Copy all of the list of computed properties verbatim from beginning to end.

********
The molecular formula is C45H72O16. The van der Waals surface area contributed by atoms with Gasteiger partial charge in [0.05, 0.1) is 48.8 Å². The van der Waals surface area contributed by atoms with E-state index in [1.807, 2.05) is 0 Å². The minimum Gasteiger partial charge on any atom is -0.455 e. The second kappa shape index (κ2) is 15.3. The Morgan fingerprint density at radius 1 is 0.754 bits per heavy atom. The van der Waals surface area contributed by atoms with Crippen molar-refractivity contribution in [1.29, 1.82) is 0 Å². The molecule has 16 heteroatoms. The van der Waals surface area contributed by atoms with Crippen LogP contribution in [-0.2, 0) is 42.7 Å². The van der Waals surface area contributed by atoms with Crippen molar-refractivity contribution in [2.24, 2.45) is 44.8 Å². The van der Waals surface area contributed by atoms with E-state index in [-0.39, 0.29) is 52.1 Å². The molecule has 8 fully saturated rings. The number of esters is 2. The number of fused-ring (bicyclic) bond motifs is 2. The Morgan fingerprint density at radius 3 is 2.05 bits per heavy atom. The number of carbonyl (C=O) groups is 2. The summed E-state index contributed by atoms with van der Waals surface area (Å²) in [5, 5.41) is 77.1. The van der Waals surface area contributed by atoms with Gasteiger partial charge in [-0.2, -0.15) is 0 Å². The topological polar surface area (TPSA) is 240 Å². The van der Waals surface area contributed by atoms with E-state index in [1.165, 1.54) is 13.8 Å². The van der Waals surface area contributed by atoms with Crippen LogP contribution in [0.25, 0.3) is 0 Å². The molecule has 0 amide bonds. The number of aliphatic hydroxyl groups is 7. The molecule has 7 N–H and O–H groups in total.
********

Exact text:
The molecular formula is C45H72O16. The van der Waals surface area contributed by atoms with Gasteiger partial charge in [0.05, 0.1) is 48.8 Å². The van der Waals surface area contributed by atoms with E-state index in [1.807, 2.05) is 0 Å². The minimum Gasteiger partial charge on any atom is -0.455 e. The second kappa shape index (κ2) is 15.3. The Morgan fingerprint density at radius 1 is 0.754 bits per heavy atom. The van der Waals surface area contributed by atoms with Crippen molar-refractivity contribution in [1.29, 1.82) is 0 Å². The molecule has 16 heteroatoms. The van der Waals surface area contributed by atoms with Crippen LogP contribution in [-0.2, 0) is 42.7 Å². The van der Waals surface area contributed by atoms with Crippen molar-refractivity contribution in [2.24, 2.45) is 44.8 Å². The van der Waals surface area contributed by atoms with E-state index in [-0.39, 0.29) is 52.1 Å². The molecule has 8 fully saturated rings. The number of esters is 2. The number of fused-ring (bicyclic) bond motifs is 2. The Morgan fingerprint density at radius 3 is 2.05 bits per heavy atom. The number of carbonyl (C=O) groups is 2. The summed E-state index contributed by atoms with van der Waals surface area (Å²) in [5, 5.41) is 77.1. The van der Waals surface area contributed by atoms with Gasteiger partial charge in [-0.2, -0.15) is 0 Å². The topological polar surface area (TPSA) is 240 Å². The van der Waals surface area contributed by atoms with E-state index in [1.165, 1.54) is 13.8 Å². The van der Waals surface area contributed by atoms with Crippen LogP contribution in [0.25, 0.3) is 0 Å². The molecule has 0 amide bonds. The number of aliphatic hydroxyl groups is 7. The molecule has 7 N–H and O–H groups in total.